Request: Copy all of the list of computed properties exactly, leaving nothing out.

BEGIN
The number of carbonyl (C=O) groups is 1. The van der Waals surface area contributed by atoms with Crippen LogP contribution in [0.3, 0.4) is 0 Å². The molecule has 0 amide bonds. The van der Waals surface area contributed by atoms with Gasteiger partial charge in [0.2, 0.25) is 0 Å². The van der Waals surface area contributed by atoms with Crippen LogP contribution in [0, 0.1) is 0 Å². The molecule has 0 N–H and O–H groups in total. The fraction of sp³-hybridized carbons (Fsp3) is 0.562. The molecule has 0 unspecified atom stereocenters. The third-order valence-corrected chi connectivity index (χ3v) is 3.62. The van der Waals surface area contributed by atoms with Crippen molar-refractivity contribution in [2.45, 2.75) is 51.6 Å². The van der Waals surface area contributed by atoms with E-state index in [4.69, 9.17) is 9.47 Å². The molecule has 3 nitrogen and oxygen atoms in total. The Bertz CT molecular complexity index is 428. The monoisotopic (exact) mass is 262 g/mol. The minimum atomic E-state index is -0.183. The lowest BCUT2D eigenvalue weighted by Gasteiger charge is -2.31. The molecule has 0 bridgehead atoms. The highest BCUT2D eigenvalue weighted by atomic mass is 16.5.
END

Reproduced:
The number of carbonyl (C=O) groups is 1. The van der Waals surface area contributed by atoms with Crippen LogP contribution in [0.3, 0.4) is 0 Å². The molecule has 0 amide bonds. The van der Waals surface area contributed by atoms with Gasteiger partial charge in [0.2, 0.25) is 0 Å². The van der Waals surface area contributed by atoms with Crippen LogP contribution in [0, 0.1) is 0 Å². The molecule has 0 N–H and O–H groups in total. The fraction of sp³-hybridized carbons (Fsp3) is 0.562. The molecule has 0 unspecified atom stereocenters. The third-order valence-corrected chi connectivity index (χ3v) is 3.62. The van der Waals surface area contributed by atoms with Crippen molar-refractivity contribution in [2.45, 2.75) is 51.6 Å². The van der Waals surface area contributed by atoms with E-state index in [4.69, 9.17) is 9.47 Å². The molecule has 3 nitrogen and oxygen atoms in total. The Bertz CT molecular complexity index is 428. The monoisotopic (exact) mass is 262 g/mol. The minimum atomic E-state index is -0.183. The lowest BCUT2D eigenvalue weighted by Gasteiger charge is -2.31. The molecule has 0 bridgehead atoms. The highest BCUT2D eigenvalue weighted by atomic mass is 16.5.